Operation Deny Flight
NATO Operation Deny Flight commenced at 1200 GMT on Monday, April 12, 1993, with aircraft from France, the Netherlands and United States.
On June 10, 1993, NATO foreign ministers agreed that NATO would provide protective air power in case of attacks against UNPROFOR in performance of its overall mandate in Bosnia-Herzegovina, if it so requested. This offer was in response to UN Security Council Resolution 836. Close air support (CAS) aircraft were deployed to the region. From July 22, 1993 on these forces were ready to provide UNPROFOR with protective air cover if requested to do so.
Operation Deny Flight was the successor of Operation Sky Monitor, which started on October 16, 1992, in support of UN Security Council Resolution 781. In this resolution a ban of military flights in the air space of Bosnia-Herzegovina was established. Flights conducted by or approved by the UN were exempt.
Operation Sky Monitor was commenced by extending the role of NATO Airborne Early Warning (NAEW) aircraft participating in Operation Maritime Monitor over the Adriatic.
UN authorities assessed that in more than 500 cases the ban was violated.
On March 31, 1993, the UN Security Council passed Resolution 816, extending the ban to cover flights by all fixed-wing and rotary-wing aircraft in the airspace of the Republic of Bosnia and Herzegovina, except those authorised by UNPROFOR. Member states were authorized to take all necessary measures, in case of further violations, to ensure compliance with the ban.
On April 8 the North Atlantic Council approved the enforcement of the no-fly zone in the framework of the UN Security Council Resolution 816.
Operation Deny Flight was conducted from April 12, 1993 to December 20, 1995, when the international Implementation Force (IFOR) assumed responsibilities for the implementation of the military aspects of the Peace Agreement on Bosnia-Herzegovina. During nearly 1,000 days this operation prevented the warring parties from using the air space as a medium for warfare.
The mission of NATO Operation Deny Flight was threefold:
- To conduct aerial monitoring and enforce compliance with UN Security Council Resolution 816 which banned flights by fixed-wing and rotary-wing aircraft in the airspace of Bosnia-Herzegovina, the so called "No-Fly Zone" (NFZ).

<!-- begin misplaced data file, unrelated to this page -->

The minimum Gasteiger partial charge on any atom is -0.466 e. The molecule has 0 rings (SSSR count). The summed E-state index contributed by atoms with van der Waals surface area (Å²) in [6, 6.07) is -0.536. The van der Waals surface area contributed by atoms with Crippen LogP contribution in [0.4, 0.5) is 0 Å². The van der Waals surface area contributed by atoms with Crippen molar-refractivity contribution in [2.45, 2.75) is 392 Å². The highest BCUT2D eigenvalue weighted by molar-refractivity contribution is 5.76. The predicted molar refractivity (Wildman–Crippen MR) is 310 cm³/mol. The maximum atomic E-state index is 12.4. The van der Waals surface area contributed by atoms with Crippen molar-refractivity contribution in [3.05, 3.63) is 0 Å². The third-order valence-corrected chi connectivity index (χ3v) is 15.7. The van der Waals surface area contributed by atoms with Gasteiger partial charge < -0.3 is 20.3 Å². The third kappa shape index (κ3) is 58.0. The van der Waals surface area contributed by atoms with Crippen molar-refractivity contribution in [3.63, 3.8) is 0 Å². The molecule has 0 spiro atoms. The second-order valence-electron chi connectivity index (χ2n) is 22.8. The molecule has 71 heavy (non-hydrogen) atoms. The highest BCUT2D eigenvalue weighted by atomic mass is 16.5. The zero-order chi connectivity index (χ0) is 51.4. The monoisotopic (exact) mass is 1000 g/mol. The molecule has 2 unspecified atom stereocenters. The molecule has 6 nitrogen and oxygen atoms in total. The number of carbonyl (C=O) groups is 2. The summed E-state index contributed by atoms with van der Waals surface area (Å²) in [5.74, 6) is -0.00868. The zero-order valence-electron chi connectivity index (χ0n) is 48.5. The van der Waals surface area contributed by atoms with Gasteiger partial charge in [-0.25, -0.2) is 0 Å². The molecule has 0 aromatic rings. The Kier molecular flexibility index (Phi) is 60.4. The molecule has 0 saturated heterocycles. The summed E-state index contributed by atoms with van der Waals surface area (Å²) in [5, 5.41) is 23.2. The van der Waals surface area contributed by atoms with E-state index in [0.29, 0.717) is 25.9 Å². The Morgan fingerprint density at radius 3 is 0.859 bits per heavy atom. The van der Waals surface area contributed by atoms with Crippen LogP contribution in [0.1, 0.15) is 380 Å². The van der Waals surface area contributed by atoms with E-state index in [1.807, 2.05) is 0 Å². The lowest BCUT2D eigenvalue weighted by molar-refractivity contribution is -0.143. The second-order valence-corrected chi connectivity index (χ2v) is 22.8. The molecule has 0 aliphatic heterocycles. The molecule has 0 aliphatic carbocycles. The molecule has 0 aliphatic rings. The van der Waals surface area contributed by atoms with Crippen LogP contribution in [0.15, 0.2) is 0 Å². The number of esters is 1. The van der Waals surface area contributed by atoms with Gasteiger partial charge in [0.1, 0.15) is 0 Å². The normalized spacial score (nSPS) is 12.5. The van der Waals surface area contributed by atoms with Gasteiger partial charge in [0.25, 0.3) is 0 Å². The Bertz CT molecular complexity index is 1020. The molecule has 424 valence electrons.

- To provide protective air cover (close air support - CAS) to UN troops on the ground at the request of and controlled by UN peace keeping forces under UN Security Council Resolutions 836 and 958 and 981.
- To conduct approved air strikes against designated targets threatening the security of the UN safe areas of Bihac, Gorazde, Sarajevo, Srebenica, Tuzla or Zepa.
NATO's Supreme Allied Commander Europe (SACEUR) delegated authority for the implementation of Operation Deny Flight to the Commander in Chief of the Allied Forces in Southern Europe (CINCSOUTH), Admiral Leighton W Smith Jr (US Navy), in Naples, Italy.
He delegated control of the operation to the Commander Allied Air Forces Southern Europe (COMAIRSOUTH), Lieutenant General Michael E. Ryan, US Air Force, with headquarters in Naples.
Operational control of day-to-day mission tasking was delegated to the Commander 5th Allied Tactical Air Force, Lieutenant General Andrea Fornasiero, Italian Air Force, at Vicenza, Italy.
Coordination between NATO and the UN was arranged through an exchange of representatives between 5th ATAF and the UN Headquarters in Zagreb and Sarajevo. These liaison officers ensure a continuous exchange of information between NATO and UNPROFOR.
Since aircraft participating in Operation Deny Flight also took part in actions that were important to the development of The Balkan conflict in general, the section with key events has been moved to the chronology of key events.